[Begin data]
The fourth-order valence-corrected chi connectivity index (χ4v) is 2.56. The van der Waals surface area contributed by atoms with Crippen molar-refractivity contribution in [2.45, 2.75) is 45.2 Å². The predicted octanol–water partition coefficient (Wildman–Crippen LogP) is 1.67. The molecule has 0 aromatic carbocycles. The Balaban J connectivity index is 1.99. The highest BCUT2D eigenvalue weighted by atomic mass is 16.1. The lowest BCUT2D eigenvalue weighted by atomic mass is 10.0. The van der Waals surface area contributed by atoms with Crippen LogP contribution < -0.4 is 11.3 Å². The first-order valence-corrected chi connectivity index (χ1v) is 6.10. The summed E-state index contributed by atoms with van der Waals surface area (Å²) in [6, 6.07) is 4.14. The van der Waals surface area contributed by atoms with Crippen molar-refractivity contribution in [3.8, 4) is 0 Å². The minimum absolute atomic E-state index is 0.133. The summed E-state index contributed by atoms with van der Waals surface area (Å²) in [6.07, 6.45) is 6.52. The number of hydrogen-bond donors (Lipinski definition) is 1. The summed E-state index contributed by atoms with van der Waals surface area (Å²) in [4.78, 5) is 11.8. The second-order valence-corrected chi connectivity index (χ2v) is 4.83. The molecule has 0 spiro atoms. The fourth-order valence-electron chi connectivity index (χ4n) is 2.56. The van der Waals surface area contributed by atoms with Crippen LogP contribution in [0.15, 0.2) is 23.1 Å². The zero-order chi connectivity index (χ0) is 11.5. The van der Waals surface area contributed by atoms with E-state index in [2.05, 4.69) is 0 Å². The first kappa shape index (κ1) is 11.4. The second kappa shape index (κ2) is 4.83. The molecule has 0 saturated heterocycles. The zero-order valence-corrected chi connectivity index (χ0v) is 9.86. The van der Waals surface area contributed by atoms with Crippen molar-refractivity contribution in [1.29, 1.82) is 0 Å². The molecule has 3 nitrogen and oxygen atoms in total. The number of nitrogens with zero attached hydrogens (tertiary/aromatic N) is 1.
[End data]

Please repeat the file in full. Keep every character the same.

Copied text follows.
The fourth-order valence-corrected chi connectivity index (χ4v) is 2.56. The van der Waals surface area contributed by atoms with Crippen molar-refractivity contribution in [2.45, 2.75) is 45.2 Å². The predicted octanol–water partition coefficient (Wildman–Crippen LogP) is 1.67. The molecule has 0 aromatic carbocycles. The Balaban J connectivity index is 1.99. The highest BCUT2D eigenvalue weighted by atomic mass is 16.1. The lowest BCUT2D eigenvalue weighted by atomic mass is 10.0. The van der Waals surface area contributed by atoms with Crippen LogP contribution < -0.4 is 11.3 Å². The first-order valence-corrected chi connectivity index (χ1v) is 6.10. The summed E-state index contributed by atoms with van der Waals surface area (Å²) in [6, 6.07) is 4.14. The van der Waals surface area contributed by atoms with Crippen molar-refractivity contribution in [3.8, 4) is 0 Å². The minimum absolute atomic E-state index is 0.133. The summed E-state index contributed by atoms with van der Waals surface area (Å²) in [6.07, 6.45) is 6.52. The number of hydrogen-bond donors (Lipinski definition) is 1. The summed E-state index contributed by atoms with van der Waals surface area (Å²) in [4.78, 5) is 11.8. The second-order valence-corrected chi connectivity index (χ2v) is 4.83. The molecule has 0 spiro atoms. The fourth-order valence-electron chi connectivity index (χ4n) is 2.56. The van der Waals surface area contributed by atoms with Crippen LogP contribution in [0.15, 0.2) is 23.1 Å². The zero-order chi connectivity index (χ0) is 11.5. The van der Waals surface area contributed by atoms with E-state index in [2.05, 4.69) is 0 Å². The first kappa shape index (κ1) is 11.4. The second kappa shape index (κ2) is 4.83. The molecule has 0 saturated heterocycles. The zero-order valence-corrected chi connectivity index (χ0v) is 9.86. The van der Waals surface area contributed by atoms with Crippen molar-refractivity contribution in [1.29, 1.82) is 0 Å². The molecule has 3 nitrogen and oxygen atoms in total. The number of nitrogens with zero attached hydrogens (tertiary/aromatic N) is 1.